With the development of bioinformatics technology, microarrays based on high-throughput platforms have emerged as an efficient tool to investigate gene expression profiles and explore molecular mechanisms of various diseases [11]. Synovial tissues are the important tissue in gene analysis [12]. The difference in the pathological changes and immune microenvironment between OA and RA synovial tissues may be highly related to key genes. The differentially expressed genes (DEGs) in synovial tissue will bring new insights into the pathogenesis and precise treatment target of OA and RA. However, the pathophysiologic mechanisms of arthritis in RA and OA have not been investigated thoroughly. The promising biomarkers for diagnosis, prognosis, and therapeutic response of OA and RA are lacking. Thus, the purpose of this study is to employ bioinformatics analysis to identify DEGs, screen out promising biomarkers and analysis pathways and immune infiltration patterns between OA and RA, which may shed light on the understanding of the pathogenesis, occurrence, development, and consequently provide new strategies for its diagnosis, prevention, and treatment.

2. Materials and Methods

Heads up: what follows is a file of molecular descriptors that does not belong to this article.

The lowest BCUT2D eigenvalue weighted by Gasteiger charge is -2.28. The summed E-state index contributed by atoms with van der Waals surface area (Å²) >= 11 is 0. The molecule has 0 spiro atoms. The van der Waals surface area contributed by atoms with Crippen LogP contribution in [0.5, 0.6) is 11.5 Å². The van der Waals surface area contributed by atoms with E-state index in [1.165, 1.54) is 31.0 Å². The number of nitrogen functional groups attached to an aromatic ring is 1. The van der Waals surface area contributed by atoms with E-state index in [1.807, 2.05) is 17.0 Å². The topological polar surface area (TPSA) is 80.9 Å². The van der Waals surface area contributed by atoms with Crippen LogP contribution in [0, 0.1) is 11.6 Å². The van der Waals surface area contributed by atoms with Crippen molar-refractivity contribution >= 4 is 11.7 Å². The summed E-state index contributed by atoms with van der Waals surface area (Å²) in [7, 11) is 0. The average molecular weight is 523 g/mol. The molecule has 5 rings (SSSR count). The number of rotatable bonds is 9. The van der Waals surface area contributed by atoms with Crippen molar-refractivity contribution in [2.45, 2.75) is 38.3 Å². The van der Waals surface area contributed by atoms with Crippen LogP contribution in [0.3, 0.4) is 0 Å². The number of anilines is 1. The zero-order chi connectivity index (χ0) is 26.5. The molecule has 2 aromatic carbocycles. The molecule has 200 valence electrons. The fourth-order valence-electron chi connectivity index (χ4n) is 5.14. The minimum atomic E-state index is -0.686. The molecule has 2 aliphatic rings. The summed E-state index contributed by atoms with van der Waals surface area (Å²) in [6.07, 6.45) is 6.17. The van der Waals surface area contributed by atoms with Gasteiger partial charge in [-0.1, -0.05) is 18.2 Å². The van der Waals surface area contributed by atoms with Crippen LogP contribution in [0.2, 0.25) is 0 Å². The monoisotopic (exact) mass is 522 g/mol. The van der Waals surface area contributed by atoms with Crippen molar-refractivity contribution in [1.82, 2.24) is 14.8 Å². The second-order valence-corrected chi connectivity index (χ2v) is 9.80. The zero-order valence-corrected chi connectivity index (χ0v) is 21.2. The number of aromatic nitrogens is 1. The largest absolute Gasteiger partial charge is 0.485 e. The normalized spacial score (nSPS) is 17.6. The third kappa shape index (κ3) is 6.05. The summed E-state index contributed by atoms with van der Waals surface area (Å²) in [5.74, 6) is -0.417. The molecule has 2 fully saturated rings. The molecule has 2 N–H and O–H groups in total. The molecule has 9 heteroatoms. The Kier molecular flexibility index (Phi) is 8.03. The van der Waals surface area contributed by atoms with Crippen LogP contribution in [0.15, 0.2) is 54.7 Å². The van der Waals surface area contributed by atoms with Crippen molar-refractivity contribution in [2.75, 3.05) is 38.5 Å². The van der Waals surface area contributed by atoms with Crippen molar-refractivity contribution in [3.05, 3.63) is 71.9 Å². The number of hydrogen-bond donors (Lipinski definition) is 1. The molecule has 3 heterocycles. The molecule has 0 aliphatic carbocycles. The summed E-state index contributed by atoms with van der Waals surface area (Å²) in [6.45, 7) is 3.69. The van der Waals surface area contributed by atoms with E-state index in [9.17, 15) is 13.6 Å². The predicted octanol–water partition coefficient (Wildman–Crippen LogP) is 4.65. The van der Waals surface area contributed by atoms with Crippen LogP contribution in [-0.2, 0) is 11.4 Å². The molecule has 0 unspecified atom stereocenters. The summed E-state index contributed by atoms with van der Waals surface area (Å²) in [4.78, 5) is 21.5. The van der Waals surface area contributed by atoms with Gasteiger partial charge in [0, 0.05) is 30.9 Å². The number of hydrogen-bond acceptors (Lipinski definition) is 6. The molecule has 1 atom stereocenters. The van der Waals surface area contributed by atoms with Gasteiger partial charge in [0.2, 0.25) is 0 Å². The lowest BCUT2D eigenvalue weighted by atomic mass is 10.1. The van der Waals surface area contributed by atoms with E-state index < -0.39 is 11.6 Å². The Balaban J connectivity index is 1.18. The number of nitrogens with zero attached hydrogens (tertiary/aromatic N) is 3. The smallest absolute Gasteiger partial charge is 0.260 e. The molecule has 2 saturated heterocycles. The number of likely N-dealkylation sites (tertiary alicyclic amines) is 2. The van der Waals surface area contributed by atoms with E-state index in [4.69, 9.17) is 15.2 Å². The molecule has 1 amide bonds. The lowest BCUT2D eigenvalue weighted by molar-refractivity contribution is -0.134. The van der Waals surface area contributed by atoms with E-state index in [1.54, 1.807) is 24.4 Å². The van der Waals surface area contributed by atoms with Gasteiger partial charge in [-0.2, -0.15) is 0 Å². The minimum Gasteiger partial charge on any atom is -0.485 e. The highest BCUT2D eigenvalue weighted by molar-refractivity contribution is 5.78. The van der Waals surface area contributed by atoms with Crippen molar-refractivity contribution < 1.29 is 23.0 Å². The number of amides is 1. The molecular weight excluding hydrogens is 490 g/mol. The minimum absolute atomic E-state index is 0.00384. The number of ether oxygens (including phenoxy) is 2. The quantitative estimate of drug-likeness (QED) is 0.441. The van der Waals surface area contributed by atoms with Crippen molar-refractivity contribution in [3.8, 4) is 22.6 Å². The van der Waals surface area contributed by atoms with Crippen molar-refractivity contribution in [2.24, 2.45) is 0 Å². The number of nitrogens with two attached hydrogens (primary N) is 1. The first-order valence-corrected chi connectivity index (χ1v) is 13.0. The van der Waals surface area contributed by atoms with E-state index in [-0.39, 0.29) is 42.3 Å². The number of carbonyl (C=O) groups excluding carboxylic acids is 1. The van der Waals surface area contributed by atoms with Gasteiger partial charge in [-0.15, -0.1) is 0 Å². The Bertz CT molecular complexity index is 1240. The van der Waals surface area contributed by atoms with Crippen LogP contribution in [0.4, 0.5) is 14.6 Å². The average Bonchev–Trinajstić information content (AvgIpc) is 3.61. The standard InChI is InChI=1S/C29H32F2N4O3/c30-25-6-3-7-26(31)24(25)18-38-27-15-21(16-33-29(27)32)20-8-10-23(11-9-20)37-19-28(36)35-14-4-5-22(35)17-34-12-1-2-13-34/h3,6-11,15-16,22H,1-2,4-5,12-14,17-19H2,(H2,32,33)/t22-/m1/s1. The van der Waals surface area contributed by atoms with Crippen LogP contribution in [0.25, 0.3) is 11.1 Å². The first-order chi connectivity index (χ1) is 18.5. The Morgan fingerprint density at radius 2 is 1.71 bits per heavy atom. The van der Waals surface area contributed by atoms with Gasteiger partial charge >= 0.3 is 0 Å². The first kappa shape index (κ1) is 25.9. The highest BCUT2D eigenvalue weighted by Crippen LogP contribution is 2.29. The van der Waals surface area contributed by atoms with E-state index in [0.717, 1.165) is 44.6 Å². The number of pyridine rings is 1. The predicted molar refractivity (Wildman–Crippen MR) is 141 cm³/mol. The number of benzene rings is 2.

2.1. Microarray Data Collection and Workflow

The workflow of this study is shown in Figure 1. Gene expression profiles (see S1 in Supplementary Materials) (GSE55235, GSE55457, GSE55584, and GSE12021) were downloaded from Gene Expression Omnibus (https://www.ncbi.nlm.nih.gov/geo/) [13, 14]. The datasets consisted of a total of 81 synovial membrane samples, including 36 OA tissue samples and 45 RA samples (Table 1). Platform annotation information was downloaded to match the gene probes with gene names, and the “sva” package of Bioconductor was applied to remove batch effects. Further, the raw datasets were preprocessed by performing background correction and normalization using R (version 4.0.2) to delete unrecognized and duplicate genes.

2.2. Identification of Differentially Expressed Genes (DEGs)

The R package linear models for microarray data (limma) have been a popular tool for determining DEGs from microarray and RNA sequence datasets [15]. Here, the R package “limma” was applied to the GEO datasets (GSE55235, GSE55457, and GSE55584) to screen genes that satisfied the following cutoff criteria: Benjamini-Hochberg adjusted value (adj. ) < 0.05 and . The value was adjusted to control the false discovery rate [16]. Genes that satisfied the criteria were designated as DEGs and were visualized as a heatmap by using the “pheatmap” package and as a volcano plot by using the “ggplot2” package of R.

2.3. Functional Annotation of the Intersection Genes

To perform Gene Ontology annotation and Kyoto Encyclopedia of Genes and Genomes (KEGG) enrichment of the intersection genes, we utilized R packages “clusterProfiler” and “org.hs.eg.db” [1719]. GO annotation enrichment terms were determined as per biological processes (BP), cellular components (CC), and molecular functions (MF) to identify the biological properties, and KEGG enrichment analysis was employed to identify the critical signaling pathways associated with the intersection genes. An adj. was set as the threshold significance level.

2.4. Construction of the Protein-Protein Interaction (PPI) Network and Identification of the Candidate Hub Genes